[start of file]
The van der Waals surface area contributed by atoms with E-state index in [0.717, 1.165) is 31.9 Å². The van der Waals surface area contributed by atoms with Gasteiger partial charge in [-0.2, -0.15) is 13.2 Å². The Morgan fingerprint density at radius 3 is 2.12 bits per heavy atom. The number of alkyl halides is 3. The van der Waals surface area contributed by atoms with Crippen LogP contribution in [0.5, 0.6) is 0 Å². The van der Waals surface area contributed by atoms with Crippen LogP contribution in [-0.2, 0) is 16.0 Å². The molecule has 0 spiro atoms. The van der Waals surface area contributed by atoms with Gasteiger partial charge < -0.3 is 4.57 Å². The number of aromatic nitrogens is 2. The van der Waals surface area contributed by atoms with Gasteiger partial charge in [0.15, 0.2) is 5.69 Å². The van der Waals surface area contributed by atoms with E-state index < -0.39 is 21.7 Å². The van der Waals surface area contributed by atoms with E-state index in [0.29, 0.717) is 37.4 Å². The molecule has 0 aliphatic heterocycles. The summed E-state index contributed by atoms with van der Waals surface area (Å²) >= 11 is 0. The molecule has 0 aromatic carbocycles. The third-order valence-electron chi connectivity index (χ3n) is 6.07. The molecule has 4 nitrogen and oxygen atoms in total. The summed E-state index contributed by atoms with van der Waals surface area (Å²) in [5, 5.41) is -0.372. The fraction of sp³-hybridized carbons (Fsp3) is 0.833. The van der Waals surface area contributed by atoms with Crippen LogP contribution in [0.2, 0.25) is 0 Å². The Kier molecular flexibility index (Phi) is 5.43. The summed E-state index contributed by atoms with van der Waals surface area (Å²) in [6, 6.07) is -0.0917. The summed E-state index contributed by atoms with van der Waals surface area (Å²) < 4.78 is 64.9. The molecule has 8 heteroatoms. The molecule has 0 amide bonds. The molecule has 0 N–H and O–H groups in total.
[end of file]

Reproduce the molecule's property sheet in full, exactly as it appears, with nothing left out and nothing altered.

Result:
The van der Waals surface area contributed by atoms with E-state index in [0.717, 1.165) is 31.9 Å². The van der Waals surface area contributed by atoms with Gasteiger partial charge in [-0.2, -0.15) is 13.2 Å². The Morgan fingerprint density at radius 3 is 2.12 bits per heavy atom. The number of alkyl halides is 3. The van der Waals surface area contributed by atoms with Crippen LogP contribution in [0.5, 0.6) is 0 Å². The van der Waals surface area contributed by atoms with Crippen LogP contribution in [-0.2, 0) is 16.0 Å². The molecule has 0 spiro atoms. The van der Waals surface area contributed by atoms with Gasteiger partial charge < -0.3 is 4.57 Å². The number of aromatic nitrogens is 2. The van der Waals surface area contributed by atoms with Gasteiger partial charge in [0.15, 0.2) is 5.69 Å². The van der Waals surface area contributed by atoms with E-state index < -0.39 is 21.7 Å². The van der Waals surface area contributed by atoms with E-state index in [0.29, 0.717) is 37.4 Å². The molecule has 0 aliphatic heterocycles. The summed E-state index contributed by atoms with van der Waals surface area (Å²) >= 11 is 0. The molecule has 0 aromatic carbocycles. The third-order valence-electron chi connectivity index (χ3n) is 6.07. The molecule has 4 nitrogen and oxygen atoms in total. The summed E-state index contributed by atoms with van der Waals surface area (Å²) in [5, 5.41) is -0.372. The fraction of sp³-hybridized carbons (Fsp3) is 0.833. The van der Waals surface area contributed by atoms with Crippen LogP contribution in [0.2, 0.25) is 0 Å². The Kier molecular flexibility index (Phi) is 5.43. The summed E-state index contributed by atoms with van der Waals surface area (Å²) in [6, 6.07) is -0.0917. The summed E-state index contributed by atoms with van der Waals surface area (Å²) < 4.78 is 64.9. The molecule has 8 heteroatoms. The molecule has 0 amide bonds. The molecule has 0 N–H and O–H groups in total.